Skip to main content
Covenant of Mayors - Europe
News article30 January 2023

Takeaways from Expert Mission Mannheim - Espoo

Two cities – Mannheim (DE) and Espoo (FI) – part of the 100 Climate Neutral and Smart Cities Mission explore roadmaps and stakeholder engagement for carbon neutrality, and discuss how to create a ‘transition team’.

Twinning Mannheim-Espoo 1

The CoM Expert Mission brings together advanced cities working towards climate neutrality to exchange ideas, build capacity, and develop lasting relationships. Conceived as a mentor-mentee programme, the Expert Mission facilitates an open exchange of ideas between participating cities. 

Here are just a few of the ideas discussed during the Covenant of Mayors (CoM) Expert Mission held between Mannheim (DE) and Espoo (FI) over four days in October 2022.

Mannheim’s carbon neutrality roadmap and Local Green Deals

How can cities manage the transition to climate neutrality?

Building partnerships is key, as Mannheim knows well. At the heart of Mannheim’s roadmap is an understanding of how the city can reach its goal of 80% emission reduction by 2030, and spoiler, the city can’t do it alone. While one third of emission reductions can be achieved by the city, the other two thirds will be achieved by the city’s residents and businesses, and EU-level regulations. Given this need for collaboration, Mannheim’s iDeals stress equal responsibility for the transition and establish commitments with local residents and business to bring everyone onboard. On a city level, Mannheim has developed several Local Green Deal action fields:

  • Zero pollution
  • Industry and clean and circular economy
  • Clean and affordable energy
  • Energy and resource efficient buildings
  • Sustainable and smart mobility
  • From farm to fork, fair, healthy food system
  • Ecosystem and biodiversity

Through these fields, the Deals are designed to ensure integrated goals between the city’s different strategies from their Sustainable Energy and Climate Action Plan (SECAP) to a Sustainable Urban Development Plan, while building collaborations outside of the city administration with residents and businesses.

So what will Mannheim’s transition team look like?

Building on the Local Green Deals and bringing together the ambition to be climate neutral by 2030, the city is developing its first non-hierarchical team of experts to navigate this journey steered by the city’s mayor and deputy mayors and supported by a working group made up of the heads of administrative departments and heads of all the deputy mayors’ offices. The city will be advised by an external expert advisory panel focused broadly on system change. 

At the heart of this transition team, Mannheim will have a core team focused on an overview of the Local Green Deals and supported by Local Green Deal managers of each of the above-mentioned action fields. These managers will work with district managers – such as social NGOs and volunteers – on the implementation of Local Green Deals. The transition team, therefore, includes all stakeholders from city employees, external experts, and local businesses, NGOs, and residents.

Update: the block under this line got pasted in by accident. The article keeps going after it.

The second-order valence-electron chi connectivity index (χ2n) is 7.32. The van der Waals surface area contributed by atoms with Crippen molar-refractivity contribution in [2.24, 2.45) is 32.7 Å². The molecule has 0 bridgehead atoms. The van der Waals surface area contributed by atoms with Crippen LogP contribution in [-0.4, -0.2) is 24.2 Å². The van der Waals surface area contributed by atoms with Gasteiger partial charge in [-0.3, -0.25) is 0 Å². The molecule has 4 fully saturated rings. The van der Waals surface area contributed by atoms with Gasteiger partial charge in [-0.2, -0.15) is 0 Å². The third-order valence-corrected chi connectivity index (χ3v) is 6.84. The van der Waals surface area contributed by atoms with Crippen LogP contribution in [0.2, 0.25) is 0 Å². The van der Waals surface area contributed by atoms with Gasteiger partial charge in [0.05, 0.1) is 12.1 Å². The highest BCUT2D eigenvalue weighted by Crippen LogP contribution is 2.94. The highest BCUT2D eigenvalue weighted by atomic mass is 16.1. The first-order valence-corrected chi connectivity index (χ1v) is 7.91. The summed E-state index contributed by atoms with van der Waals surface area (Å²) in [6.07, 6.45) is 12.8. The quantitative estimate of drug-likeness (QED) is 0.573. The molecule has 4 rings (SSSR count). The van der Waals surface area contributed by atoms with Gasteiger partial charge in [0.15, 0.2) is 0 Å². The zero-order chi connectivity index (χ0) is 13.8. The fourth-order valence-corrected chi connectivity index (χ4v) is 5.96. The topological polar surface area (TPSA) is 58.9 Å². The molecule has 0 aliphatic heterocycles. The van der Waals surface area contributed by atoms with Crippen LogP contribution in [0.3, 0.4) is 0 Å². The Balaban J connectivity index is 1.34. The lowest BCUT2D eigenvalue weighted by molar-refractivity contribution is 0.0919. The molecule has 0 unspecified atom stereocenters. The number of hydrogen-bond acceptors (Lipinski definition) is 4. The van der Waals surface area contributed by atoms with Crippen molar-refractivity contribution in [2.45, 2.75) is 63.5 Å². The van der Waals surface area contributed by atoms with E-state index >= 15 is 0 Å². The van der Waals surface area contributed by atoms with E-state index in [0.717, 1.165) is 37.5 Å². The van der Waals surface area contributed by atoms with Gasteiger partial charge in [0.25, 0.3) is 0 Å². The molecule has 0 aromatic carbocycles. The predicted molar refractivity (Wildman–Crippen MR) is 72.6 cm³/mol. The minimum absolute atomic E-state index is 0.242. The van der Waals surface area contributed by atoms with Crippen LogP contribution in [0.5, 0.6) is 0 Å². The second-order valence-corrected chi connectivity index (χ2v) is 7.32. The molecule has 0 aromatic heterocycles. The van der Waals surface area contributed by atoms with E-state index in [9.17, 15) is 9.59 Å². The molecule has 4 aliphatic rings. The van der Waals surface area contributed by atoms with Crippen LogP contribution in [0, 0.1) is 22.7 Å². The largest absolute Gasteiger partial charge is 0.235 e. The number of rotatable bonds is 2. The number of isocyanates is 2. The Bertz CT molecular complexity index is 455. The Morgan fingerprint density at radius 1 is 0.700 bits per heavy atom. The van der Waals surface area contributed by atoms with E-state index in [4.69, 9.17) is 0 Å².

Now Mannheim is continuing its work with a Local Green Deal platform and movement – a ‘house of change’ – to create ownership of actions to address the ‘value action gap’ in which we are motivated more to avoid loss than to achieve gain.


Espoo’s Story and Sustainable Espoo Programme

Espoo aims to be climate neutral by 2030 - five years ahead of the national Finnish target to be climate neutral by 2035 - and is committed to achieving the UN’s Sustainable Development Goals (SDGs) by 2025. These aims are elaborated within the Espoo Story – the city’s strategy – a vision and framework for Espoo to be a responsible and humane pioneer city and a good place for everybody “to live, learn, work and be an entrepreneur”, with goals to take care of biodiversity and achieve carbon neutrality by 2030 through cooperation with businesses, universities and other communities as well as residents:

  1. Espoo is the top city for culture and education in Finland
  2. Espoo provides services together with the entire Espoo community
  3. Espoo is economically sustainable and offers competitive taxation
  4. Espoo is an internationally attractive capital of entrepreneurship and innovation
  5. Espoo is an attractive city close to nature and a safe place to live
  6. Espoo will achieve carbon neutrality by 2030
  7. Espoo is Finland’s best city for integration

Again, collaboration is key.

The city is working in a cross-administrative manner with businesses, universities and residents to develop, test and implement sustainable urban solutions through the Espoo Sustainable Development Programme to implement these goals.  Active development work and an ecosystem-based approach aims to promote business activities, the green transition, employment and the economy in Espoo and throughout the capital region. On a city level, this programme implementation is supported by experts in a Centre for Excellence for Sustainable Development (CESD) which promotes and steers city level cross-sectoral sustainable development and climate work. split into three departments: 1). Climate, Energy, SDGs, 2). Urban development and circular economy, 3). Transport and digitalisation.

But how is all this monitored?

The Espoo Climate Watch is a digital tool being developed to communicate progress on Espoo’s climate action, and evaluate its impact. As part of this tool, the city is updating emission reduction scenarios.

Building on these extensive strategies, programmes and monitoring tools, the city is now working on a combined carbon neutrality roadmap and Climate City Contract, as well as putting together its transition team as part of the 100 Climate Neutral and Smart Cities Mission. There’s even more to come in 2023 for the city of Espoo …


Publication date
30 January 2023